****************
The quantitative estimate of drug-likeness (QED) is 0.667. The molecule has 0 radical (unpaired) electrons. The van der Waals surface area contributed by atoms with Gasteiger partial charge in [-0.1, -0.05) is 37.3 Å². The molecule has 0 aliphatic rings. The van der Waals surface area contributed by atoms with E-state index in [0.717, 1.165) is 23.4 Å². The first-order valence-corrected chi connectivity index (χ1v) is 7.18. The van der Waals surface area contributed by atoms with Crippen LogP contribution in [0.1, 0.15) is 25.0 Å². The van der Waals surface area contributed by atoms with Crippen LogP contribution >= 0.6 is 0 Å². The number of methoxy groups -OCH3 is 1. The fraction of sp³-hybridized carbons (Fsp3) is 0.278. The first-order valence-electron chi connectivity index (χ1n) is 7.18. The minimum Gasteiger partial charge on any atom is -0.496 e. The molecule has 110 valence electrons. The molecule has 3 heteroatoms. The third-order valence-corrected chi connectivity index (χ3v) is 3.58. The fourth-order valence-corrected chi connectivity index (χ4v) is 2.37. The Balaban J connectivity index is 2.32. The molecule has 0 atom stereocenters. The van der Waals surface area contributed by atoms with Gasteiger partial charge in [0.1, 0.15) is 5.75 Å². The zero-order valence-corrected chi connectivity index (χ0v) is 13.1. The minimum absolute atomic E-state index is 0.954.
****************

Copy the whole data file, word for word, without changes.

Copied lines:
The quantitative estimate of drug-likeness (QED) is 0.667. The molecule has 0 radical (unpaired) electrons. The van der Waals surface area contributed by atoms with Gasteiger partial charge in [-0.1, -0.05) is 37.3 Å². The molecule has 0 aliphatic rings. The van der Waals surface area contributed by atoms with E-state index in [0.717, 1.165) is 23.4 Å². The first-order valence-corrected chi connectivity index (χ1v) is 7.18. The van der Waals surface area contributed by atoms with Crippen LogP contribution in [0.1, 0.15) is 25.0 Å². The van der Waals surface area contributed by atoms with Crippen LogP contribution >= 0.6 is 0 Å². The number of methoxy groups -OCH3 is 1. The fraction of sp³-hybridized carbons (Fsp3) is 0.278. The first-order valence-electron chi connectivity index (χ1n) is 7.18. The minimum Gasteiger partial charge on any atom is -0.496 e. The molecule has 110 valence electrons. The molecule has 3 heteroatoms. The third-order valence-corrected chi connectivity index (χ3v) is 3.58. The fourth-order valence-corrected chi connectivity index (χ4v) is 2.37. The Balaban J connectivity index is 2.32. The molecule has 0 atom stereocenters. The van der Waals surface area contributed by atoms with Gasteiger partial charge in [0.1, 0.15) is 5.75 Å². The zero-order valence-corrected chi connectivity index (χ0v) is 13.1. The minimum absolute atomic E-state index is 0.954.